Even with soldiers as substitutes, PDVSA can’t find the workers it needs to man many posts. From the processing of crude at refineries to contract negotiations with buyers, the shortage of skilled staffers is hobbling the company.

In a recent internal report, PDV Marina, the company’s maritime unit, said staffing was in a “critical state” on PDVSA’s own tankers, forcing some workers to toil far more than allowed by union rules. The “alarming deficit of main staff,” the report read, means “we cannot honor labor agreements.”

Tensions with military managers are causing even more departures, some workers say.

Consider an incident in June, when two tankers docked at Jose. One prepared to take on heavy crude, the other a lighter grade of oil.

As the tankers loaded, PDVSA port employees noticed a mixup – the two crudes had blended. The mistake, the government said later, forced PDVSA to pay the buyers, because of contractual penalties, $2.7 million.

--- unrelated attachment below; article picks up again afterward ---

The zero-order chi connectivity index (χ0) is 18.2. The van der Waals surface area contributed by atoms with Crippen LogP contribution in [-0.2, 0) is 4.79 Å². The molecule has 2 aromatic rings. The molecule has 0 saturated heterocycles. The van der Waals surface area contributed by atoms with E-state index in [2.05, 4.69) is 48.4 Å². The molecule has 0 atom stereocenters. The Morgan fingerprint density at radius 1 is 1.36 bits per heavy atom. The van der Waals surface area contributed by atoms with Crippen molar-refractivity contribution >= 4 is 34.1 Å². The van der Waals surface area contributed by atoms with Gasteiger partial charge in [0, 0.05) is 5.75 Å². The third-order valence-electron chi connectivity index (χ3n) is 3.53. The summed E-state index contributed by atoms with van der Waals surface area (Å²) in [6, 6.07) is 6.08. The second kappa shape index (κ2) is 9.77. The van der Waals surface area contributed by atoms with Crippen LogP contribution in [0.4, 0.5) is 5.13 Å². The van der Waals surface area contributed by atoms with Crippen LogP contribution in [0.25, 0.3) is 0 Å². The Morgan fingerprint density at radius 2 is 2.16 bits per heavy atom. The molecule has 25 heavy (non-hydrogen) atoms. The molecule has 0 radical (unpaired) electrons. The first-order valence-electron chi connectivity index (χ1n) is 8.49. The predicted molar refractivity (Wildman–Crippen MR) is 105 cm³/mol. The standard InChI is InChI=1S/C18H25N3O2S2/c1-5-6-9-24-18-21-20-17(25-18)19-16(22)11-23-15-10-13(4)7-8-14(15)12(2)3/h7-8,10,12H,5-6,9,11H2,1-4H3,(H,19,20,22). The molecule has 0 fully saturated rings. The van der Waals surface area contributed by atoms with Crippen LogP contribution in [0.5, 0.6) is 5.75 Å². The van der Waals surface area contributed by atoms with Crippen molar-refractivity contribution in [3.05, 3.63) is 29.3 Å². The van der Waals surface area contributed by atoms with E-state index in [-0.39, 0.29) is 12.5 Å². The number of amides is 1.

It would also be costly for nine PDVSA employees.

Shortly after the error, soldiers and intelligence agents arrested the workers, and prosecutors charged them with sabotage. “This was premeditated,” said Tarek Saab, Maduro’s chief prosecutor, announcing the arrests on television. “The actions go beyond negligence – there was malice here.”

After three days in an overcrowded military jail, they were released, pending trial. Two workers in the oil industry familiar with their case said poor maintenance, not sabotage, caused the mishap. A faulty valve system, flimsy after years without upkeep, caused the fuels to mix, they said.

Six months later, the government has presented no evidence against the workers.

Reuters was unable to reach the accused or to independently determine the cause of the mishap. Colleagues said the workers are under orders not to speak publicly of the incident.

The arrests have rattled PDVSA employees, especially because soldiers and intelligence agents have also detained workers at other facilities after mistakes.